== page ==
The Thursday wrap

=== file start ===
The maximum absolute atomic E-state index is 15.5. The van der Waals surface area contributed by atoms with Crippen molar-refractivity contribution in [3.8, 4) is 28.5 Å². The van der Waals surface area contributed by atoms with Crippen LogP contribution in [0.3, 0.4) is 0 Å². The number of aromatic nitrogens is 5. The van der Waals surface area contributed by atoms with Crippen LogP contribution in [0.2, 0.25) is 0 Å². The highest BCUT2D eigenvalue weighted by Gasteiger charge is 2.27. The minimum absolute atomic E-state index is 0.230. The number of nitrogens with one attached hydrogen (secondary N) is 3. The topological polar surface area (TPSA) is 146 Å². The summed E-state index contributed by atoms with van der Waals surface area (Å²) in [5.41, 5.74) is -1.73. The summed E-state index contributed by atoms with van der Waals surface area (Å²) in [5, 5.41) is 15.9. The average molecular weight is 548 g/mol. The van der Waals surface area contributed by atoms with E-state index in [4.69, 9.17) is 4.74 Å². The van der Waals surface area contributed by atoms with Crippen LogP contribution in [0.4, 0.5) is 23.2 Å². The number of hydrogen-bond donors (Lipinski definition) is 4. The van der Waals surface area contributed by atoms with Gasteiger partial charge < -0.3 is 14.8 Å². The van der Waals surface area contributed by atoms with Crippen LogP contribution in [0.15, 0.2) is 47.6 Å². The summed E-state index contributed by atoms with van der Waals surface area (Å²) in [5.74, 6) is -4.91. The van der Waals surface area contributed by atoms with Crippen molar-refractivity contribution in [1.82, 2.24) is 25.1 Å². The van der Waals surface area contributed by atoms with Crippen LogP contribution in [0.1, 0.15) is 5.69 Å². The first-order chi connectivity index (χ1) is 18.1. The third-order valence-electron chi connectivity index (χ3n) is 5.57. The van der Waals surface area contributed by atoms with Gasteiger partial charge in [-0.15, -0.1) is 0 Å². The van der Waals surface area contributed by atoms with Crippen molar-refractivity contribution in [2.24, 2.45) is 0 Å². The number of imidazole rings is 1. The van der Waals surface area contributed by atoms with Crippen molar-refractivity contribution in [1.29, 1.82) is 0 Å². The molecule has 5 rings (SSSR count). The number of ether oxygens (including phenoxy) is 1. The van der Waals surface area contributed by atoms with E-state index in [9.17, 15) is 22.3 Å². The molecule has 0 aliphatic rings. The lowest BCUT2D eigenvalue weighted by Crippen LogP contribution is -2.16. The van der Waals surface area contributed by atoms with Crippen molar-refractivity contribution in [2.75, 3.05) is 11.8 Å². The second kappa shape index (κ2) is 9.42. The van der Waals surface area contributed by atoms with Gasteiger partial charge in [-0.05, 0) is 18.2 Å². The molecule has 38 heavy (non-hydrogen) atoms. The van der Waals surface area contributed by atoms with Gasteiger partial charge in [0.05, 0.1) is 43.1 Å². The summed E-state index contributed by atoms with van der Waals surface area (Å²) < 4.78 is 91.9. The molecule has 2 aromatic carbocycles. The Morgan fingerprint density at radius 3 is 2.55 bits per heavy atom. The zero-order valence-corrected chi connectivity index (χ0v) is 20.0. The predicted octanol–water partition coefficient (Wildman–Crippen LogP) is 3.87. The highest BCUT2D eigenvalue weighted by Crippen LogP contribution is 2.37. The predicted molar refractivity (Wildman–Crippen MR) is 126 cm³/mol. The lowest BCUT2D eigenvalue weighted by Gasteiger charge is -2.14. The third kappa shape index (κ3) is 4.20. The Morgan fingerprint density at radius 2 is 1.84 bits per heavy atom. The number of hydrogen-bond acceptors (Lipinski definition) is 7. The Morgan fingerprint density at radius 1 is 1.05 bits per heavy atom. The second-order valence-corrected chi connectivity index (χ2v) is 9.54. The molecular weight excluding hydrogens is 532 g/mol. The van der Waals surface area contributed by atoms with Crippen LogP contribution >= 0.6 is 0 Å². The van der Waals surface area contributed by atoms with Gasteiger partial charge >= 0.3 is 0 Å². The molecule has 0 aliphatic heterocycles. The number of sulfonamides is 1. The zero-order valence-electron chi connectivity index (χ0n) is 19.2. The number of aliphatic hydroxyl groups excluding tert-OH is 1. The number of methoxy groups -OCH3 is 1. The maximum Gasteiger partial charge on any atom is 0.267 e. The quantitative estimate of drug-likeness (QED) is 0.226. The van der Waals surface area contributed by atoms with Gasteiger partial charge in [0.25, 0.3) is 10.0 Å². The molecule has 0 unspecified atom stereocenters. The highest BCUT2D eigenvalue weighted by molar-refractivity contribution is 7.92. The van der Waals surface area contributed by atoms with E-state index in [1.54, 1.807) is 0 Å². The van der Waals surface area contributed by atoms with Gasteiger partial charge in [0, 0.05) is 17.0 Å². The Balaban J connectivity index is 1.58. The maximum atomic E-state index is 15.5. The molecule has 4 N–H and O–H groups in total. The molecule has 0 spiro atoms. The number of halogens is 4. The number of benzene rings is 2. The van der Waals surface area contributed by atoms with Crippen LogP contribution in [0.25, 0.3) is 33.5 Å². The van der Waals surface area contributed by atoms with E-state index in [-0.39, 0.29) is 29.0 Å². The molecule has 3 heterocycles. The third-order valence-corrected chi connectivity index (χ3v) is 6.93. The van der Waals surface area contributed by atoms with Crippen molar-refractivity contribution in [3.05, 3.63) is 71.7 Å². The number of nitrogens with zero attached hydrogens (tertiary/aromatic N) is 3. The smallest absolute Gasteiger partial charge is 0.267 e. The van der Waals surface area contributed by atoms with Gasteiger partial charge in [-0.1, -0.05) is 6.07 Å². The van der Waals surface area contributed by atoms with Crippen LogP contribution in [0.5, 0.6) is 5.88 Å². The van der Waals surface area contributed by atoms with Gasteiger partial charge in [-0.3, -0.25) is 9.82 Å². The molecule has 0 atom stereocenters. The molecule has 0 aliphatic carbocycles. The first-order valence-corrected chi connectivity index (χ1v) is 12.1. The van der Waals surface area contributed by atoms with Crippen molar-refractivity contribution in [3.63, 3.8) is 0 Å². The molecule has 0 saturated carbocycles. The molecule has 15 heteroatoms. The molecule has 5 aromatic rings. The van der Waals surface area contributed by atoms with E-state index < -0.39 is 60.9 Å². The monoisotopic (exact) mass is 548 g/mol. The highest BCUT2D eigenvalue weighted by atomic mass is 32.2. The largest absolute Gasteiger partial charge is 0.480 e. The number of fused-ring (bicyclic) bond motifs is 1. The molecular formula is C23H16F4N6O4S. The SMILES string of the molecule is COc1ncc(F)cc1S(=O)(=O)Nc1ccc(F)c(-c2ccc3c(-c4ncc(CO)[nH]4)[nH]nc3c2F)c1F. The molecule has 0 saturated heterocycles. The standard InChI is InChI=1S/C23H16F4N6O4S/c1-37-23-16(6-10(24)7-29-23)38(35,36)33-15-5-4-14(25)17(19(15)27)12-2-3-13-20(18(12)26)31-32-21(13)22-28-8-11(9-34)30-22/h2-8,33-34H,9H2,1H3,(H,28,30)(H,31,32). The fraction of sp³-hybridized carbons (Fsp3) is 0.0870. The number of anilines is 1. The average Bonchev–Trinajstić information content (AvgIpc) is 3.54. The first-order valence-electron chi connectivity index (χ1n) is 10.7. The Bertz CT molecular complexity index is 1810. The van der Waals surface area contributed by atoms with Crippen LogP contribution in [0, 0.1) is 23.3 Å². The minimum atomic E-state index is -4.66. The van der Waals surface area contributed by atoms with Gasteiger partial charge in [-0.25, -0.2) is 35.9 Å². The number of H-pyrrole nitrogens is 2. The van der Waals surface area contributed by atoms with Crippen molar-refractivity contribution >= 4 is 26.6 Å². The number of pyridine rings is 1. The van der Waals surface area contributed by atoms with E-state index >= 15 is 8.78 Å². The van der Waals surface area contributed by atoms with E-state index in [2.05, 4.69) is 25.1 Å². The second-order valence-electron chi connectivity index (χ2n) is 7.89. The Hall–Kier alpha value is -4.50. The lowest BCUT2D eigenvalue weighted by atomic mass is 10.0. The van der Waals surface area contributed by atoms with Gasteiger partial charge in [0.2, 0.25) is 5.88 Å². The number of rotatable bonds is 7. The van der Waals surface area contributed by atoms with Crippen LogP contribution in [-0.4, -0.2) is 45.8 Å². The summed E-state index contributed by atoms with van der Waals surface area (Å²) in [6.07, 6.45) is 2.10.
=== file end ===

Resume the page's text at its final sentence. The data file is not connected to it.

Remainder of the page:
Bank of America says it made a $4 billion accounting error, as in it has $4 billion less capital than it thought. Not only did the mistake go undetected for several years, it made it past the banking giant's audit committee and even PricewaterhouseCoopers, its external auditors. Said one analyst, “There are signs that controls are not as tight as they need to be.” Consider it the understatement of the week. Oh, and don't try this at home. ... The United Food and Commercial Workers Union Local 1776, vociferously opposed to privatizing liquor and liberalizing beer sales in Pennsylvania, has begun airing a wholly deceptive TV ad that suggests North Carolina's privatized alcohol system is the reason that one child per week, on average, died last year in underage drinking-related accidents. But the source cited in the ad makes absolutely no link to how alcohol is sold in The Tar Heel State. Truth continues to be the first casualty in the liquor union's fight to preserve its non-reason for its existence and the Keystone State's liquor monopoly. ... The Competitive Enterprise Institute calculates that the cost of U.S. federal regulations now is larger than the economies of all but nine countries in the world. The free market think tank says the annual $15,000 cost for households to comply with those regulations likely is one of their highest single household expenses. Stated another way, as did Investor's Business Daily, U.S. regulatory costs are the world's No. 10 economy. The most effective use of capital this is not.